But hey, it’s all great now right? I mean, everyone loves Asians and sees them as hardworking people right? Well unfortunately, this was a part of a major propaganda campaign. America, as a whole, shifted from hating Asians to “loving” them in the 60s on. During the Civil Rights movement, they became a useful “tool” against Black Americans. “Why can’t you just be calm and quiet like the Asians?” was the rhetoric that was used then and still to this day.
This all stems from white supremacy sadly. To simplify my definition, white supremacy is the idea that white people are inherently superior for no other reason than being descendant from Europeans. A significant portion of the country’s problems stem from that. It’s better for the people in power to have poor white folk not see poor minorities as an ally but instead as a threat. It is also useful to have minorities fight among each other. It’s all to ensure a small group of people maintain generational power.
Lyndon Baines Johnson said it best when he said “If you can convince the lowest white man he’s better than the best colored man, he won’t notice you’re picking his pocket. Hell, give him somebody to look down on, and he’ll empty his pockets for you.” So when businesses start to shutdown and we all have to stay home, it’s easier to blame Asians for COVID than the government’s poor response of the people who spread vaccine and COVID misinformation.
So that was a very abridged version on Asians in America. There are many resources out there if you would like to learn more. I would actually recommend Erika Lee’s book “The Making of Asian Americans” as a good starting point. It is important to understand the history to realize that these issues didn’t just appear out of nowhere but that it’s part of a larger, systemic issue.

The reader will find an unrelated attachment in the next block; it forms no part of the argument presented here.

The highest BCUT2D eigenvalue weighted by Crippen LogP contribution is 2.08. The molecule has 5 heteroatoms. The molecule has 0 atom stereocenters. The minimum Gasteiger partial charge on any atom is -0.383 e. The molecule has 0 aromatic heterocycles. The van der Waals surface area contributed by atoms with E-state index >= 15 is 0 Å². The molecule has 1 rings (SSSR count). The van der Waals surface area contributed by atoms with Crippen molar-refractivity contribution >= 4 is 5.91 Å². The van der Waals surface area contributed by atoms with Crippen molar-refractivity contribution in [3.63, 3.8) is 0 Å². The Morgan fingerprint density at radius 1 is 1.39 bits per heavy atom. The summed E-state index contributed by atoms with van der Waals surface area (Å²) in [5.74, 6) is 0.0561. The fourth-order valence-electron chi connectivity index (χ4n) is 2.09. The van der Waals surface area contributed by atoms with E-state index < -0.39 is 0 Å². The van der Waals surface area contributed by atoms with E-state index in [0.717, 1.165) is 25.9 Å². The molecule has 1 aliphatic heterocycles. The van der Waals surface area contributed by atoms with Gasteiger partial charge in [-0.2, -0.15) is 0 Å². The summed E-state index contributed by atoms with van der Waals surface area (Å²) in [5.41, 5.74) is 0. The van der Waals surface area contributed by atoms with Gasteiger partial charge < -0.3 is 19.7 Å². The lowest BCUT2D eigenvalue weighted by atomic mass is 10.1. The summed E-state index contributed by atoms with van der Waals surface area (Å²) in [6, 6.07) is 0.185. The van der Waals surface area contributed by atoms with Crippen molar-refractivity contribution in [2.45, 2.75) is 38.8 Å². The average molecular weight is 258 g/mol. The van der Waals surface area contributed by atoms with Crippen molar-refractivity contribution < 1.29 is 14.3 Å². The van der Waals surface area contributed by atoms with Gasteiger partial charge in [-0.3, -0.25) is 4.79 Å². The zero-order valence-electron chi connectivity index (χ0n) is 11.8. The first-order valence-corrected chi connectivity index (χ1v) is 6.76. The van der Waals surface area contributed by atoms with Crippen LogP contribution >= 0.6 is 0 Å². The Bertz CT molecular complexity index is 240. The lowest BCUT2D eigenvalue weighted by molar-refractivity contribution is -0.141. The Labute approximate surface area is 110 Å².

These issues also don’t magically vanish with time. I still have vivid memories of my 8 year old cousins in the early 2000s talking poorly about the Hmong people in their community. People at that age rarely form their own opinions and are usually parroting what they hear from the adults in their lives. These problematic beliefs get passed down and that’s why they still exist today.
Sadly, Asians have been invisible, hated, fetishized and used a lot in America. Now, they are yet another scapegoat for everything wrong in the country. Violence against Asian Americans in on the rise. Naturally, this may make many of our Asian identifying friends uneasy.
To be very clear, violence isn’t the only concern that Asians may experience. There is also just the micro-agressions (and aggressions) that come with the territory. These instances aren’t limited to the streets but they also happen in the workplace.
With RTO (Return To Office) happening soon, many companies are expecting their employees to return to the office either full time or part time. I have heard many of my Asian colleagues bring up the concern for their safety during their commute. On top of that, there is the mental toll it takes on hearing news stories wondering if you will be next.
As I did in 2020, I call on managers of Asian employees to take the time to listen. Your staff may need to take a day or two off to process things. They may need a lighter load for a week or so. Yes, we all need to be productive as a company, however, your employees are human beings, not machines. They can’t give 100% output 100% of the time. They need rest, to realign, etc. Now if you view your employees as machines then that’s on you. But if you claim that you care about employee well-being, you need to see them as people.
Just because something doesn’t directly involve or you don’t understand it or you don’t think it’s a big deal DOES NOT give you the right to marginalize someone else’s fears and experiences. Racism, bigotry, hate are all real things in this world and they affect groups disproportionately. You do not have to have experienced something to be an ally. You just need to have an open mind and heart for people who are different.
I will always remember the times my racial trauma was dismissed because the manager had a hard time believing that this stuff could still exist today. Racial Trauma is real and it is important to be sensitive about these issues when you are talking to your diverse teams.
If you are going to be doing in-person events, offer to ensure that your team member gets home safely. Walk them to the subway, wait with them for their Uber/Lyft/Cab etc.
So again, I advise managers, co-workers and allies to be understanding at this time. Be willing to allow people the space to breathe and cope at their own pace and be there for them if and when they need the support.